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Gustav Klimt - Death and Life

by Alexandra Tuschka

Armed with a club, Death - here classically depicted as a skeleton - approaches an embraced group of people of all ages. He seems to be grinning and hardly noticed by the others. Only one woman has her eyes open; as if in a delusion, she looks over. Another lady with a baby catches the eye. She holds it lovingly and gently. The child, in turn, is unusually overstretched at the ribcage. Further below we see the face of an elderly lady with a headscarf; to the right, two young girls and below a pair of lovers, both burying their faces. And then - on closer inspection - another girl is hidden in the ornaments on the central axis to the left. The persons are covered - typically for Klimt - with all kinds of ornamental surfaces. This appears patchwork-like, but the friendly colours and forms convey a pleasant impression. Death, on the other hand, is dressed in a robe with lots of crosses. These are black and in different sizes. His robe is also composed of blue, purple and green tones. One could read this as a walking graveyard. The darker areas that fill the empty spaces were once executed with golden paint.

Klimt painted this work in oil in 1910, having already made sketches on the subject since 1908. Until 1911 we speak of his "golden phase", in which the painter used gold leaf often and abundantly, and which remain his trademark to this day. In Rome in 1911 he was very appropriately awarded the "golden medal" at the International Art Exhibition in Rome. Why Klimt changed his style so drastically and later largely abandoned gold is not exactly known. This work represents that change, as gold gave way to dull grey.

It is striking, but not unusual, that almost all the figures close their eyes; they are introverted - looking "inwards". The work, which was created in Vienna, could thus be related in thought to Freudian teachings, according to which our dream worlds are of tremendous importance. But we also find this motif in many other works by the artist. It does not necessarily indicate sleeping or dreaming, but in many works also a bond, intimacy and devotion - even when awake.

In the thematically related painting "The Three Ages of a Woman", for example, we see similar poses: facing each other, resting in an embrace, eyes closed. Thematically, this theme is by no means a novelty, but its tradition goes back to the Middle Ages. The "dance of death" was a popular motif in times of stark social differences to remind us that after death all people are equal. Hans Baldung Grien, born in the 15th century, also devoted himself extensively to this theme.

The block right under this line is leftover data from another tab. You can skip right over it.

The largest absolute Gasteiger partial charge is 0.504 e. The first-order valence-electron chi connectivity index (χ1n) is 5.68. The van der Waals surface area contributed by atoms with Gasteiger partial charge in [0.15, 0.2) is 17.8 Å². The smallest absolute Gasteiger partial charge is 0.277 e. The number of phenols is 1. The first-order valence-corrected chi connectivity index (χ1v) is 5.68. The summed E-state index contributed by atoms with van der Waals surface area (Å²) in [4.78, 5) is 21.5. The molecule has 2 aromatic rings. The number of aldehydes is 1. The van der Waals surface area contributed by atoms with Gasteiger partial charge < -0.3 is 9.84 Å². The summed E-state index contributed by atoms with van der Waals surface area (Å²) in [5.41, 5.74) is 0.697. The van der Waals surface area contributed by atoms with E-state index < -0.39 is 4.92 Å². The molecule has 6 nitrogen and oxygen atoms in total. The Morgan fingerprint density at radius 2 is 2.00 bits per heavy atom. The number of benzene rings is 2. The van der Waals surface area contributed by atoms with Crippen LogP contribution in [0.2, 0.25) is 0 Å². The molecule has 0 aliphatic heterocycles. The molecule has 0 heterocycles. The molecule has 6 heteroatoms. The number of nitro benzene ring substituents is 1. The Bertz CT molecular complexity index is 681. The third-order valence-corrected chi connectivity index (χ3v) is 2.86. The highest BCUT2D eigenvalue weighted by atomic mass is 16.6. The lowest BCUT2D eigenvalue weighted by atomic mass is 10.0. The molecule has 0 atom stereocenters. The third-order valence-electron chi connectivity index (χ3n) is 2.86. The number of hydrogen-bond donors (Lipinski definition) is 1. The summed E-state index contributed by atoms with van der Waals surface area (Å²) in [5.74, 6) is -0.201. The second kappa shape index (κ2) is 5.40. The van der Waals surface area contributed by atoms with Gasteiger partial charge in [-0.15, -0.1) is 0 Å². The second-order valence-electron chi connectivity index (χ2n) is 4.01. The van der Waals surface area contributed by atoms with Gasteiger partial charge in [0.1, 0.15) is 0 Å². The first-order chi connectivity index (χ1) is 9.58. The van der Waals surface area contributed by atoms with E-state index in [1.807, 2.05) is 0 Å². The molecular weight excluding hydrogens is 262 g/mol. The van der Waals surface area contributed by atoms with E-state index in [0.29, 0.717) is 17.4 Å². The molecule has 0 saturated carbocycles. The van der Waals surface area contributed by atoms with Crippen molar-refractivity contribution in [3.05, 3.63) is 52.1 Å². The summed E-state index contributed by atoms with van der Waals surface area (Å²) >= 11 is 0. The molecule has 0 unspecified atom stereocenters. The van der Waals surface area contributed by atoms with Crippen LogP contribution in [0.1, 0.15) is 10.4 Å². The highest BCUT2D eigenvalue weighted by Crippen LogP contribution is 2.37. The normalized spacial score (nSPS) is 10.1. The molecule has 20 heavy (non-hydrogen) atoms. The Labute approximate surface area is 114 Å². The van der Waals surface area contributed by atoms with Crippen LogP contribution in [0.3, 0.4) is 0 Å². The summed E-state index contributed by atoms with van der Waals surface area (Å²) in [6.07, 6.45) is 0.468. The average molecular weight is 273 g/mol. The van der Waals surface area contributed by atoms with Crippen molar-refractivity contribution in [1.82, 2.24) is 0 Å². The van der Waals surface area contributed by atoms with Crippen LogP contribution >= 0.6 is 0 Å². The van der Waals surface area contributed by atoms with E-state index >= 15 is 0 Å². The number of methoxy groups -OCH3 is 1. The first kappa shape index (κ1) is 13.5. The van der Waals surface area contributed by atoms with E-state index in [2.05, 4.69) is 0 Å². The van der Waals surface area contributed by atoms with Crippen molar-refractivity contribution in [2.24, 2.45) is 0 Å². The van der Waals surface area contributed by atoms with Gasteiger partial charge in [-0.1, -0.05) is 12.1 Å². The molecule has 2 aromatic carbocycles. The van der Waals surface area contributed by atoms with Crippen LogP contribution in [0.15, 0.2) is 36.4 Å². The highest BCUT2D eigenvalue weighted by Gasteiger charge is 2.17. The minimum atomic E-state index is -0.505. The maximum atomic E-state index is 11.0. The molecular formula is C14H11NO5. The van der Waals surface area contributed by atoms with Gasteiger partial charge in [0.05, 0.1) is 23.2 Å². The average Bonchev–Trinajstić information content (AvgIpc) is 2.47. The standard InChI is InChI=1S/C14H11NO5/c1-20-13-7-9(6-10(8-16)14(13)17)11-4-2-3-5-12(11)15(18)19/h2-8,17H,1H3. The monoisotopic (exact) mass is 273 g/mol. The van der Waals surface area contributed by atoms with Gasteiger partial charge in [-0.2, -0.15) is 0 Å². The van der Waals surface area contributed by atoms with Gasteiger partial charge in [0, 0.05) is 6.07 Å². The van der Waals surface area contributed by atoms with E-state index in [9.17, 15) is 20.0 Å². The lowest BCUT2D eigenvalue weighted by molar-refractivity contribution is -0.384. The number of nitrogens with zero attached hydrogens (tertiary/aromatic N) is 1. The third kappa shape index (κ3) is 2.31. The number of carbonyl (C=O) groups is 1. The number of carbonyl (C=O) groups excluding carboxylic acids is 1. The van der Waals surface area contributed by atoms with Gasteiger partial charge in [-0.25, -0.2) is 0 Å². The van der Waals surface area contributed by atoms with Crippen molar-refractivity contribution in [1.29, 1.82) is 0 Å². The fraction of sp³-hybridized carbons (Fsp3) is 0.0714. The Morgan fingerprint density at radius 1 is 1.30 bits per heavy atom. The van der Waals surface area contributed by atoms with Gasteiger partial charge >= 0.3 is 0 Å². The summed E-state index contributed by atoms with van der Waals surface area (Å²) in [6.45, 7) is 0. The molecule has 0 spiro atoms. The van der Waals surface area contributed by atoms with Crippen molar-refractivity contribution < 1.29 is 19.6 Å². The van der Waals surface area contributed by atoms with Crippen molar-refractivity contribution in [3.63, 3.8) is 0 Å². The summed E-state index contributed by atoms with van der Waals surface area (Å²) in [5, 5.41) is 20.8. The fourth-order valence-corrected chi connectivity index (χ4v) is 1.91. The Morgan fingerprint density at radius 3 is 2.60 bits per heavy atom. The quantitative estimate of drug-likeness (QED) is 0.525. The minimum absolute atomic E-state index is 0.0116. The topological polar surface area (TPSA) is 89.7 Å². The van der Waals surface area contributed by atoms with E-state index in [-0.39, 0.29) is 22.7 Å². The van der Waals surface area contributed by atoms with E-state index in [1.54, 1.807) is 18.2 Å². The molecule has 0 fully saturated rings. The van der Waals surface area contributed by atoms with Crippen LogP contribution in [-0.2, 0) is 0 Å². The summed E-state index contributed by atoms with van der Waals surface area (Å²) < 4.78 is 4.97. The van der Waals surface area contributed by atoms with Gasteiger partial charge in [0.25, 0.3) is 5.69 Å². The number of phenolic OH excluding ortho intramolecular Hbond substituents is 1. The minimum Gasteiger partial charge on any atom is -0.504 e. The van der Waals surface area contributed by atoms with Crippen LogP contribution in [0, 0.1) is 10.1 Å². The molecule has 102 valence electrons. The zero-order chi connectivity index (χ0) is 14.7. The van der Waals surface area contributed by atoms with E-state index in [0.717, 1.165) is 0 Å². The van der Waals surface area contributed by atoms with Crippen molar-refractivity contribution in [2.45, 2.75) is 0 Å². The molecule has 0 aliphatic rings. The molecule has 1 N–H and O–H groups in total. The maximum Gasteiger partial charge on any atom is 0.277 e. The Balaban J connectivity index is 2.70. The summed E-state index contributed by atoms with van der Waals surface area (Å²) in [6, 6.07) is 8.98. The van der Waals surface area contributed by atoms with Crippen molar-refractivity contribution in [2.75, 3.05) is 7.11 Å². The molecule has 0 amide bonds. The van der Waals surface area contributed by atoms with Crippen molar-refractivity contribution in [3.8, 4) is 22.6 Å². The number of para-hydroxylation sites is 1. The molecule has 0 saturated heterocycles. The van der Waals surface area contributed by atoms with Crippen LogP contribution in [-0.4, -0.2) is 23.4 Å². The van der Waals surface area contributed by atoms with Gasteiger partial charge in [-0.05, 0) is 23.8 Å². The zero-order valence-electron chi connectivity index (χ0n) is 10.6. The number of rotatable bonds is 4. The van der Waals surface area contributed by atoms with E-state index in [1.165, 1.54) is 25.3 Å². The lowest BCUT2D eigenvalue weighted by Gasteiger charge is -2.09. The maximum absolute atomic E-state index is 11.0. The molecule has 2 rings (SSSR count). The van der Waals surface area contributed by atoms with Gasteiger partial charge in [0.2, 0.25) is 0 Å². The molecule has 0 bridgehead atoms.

A beautiful young woman can be seen on the left, next to her likeness in old, a child lies on the ground and Death, with his attribute of the hourglass, reminds us of the transience of all life. His broken lance suggests that life too has the power to constrain death; through its eternal return.

As with many of the artist's other works, we find that the dimensions of 178 x 198 cm are almost a square, a quite unusual format in art. If we draw the central axis, it also becomes clear how distinct this juxtaposition looks. Is it possible to escape this death? The fact that "death and life" cannot refer to one and the same person is already ruled out by the presence of the man. He has darker skin and is also identified as such by his muscles. Therefore, the group of people can rather be symbolically summarised as "all people", which makes the message of the image universally valid. But why choose such a pictorial theme at all? While in the Middle Ages a constantly repeated admonition was "Remember that you are mortal", one must bear in mind that this work was already created in the turmoil of the First World War. Quite a few, including fellow painters, lost their health or their lives here. The insidiousness of death, which tears people apart; which is always present, even in the best hours and in love relationships; becomes drastically clear here. This may also be the interpretation of the girl looking into the darkness; she seems to be almost magically attracted to the dark being, or to welcome him. For a war euphoria was also omnipresent and not infrequently delusional. And a certain longing for death is also not alien to many people - perhaps also to Klimt? - is no stranger to it.

Gustav Klimt - Death and Life

Oil on canvas, 1915, 178 x 198 cm, Leopoldina, Vienna

Gustav Klimt - The Three Ages of Woman

Oil on canvas, 1905, 1.8 m x 1.8 m, Galleria Nazionale d'Arte Moderna, Rome

Hans Baldung Grien - Death and the Maiden

Oil on wood, between 1541 and 1544, 151.0 x 61.0 cm, Museo de Prado, Madrid


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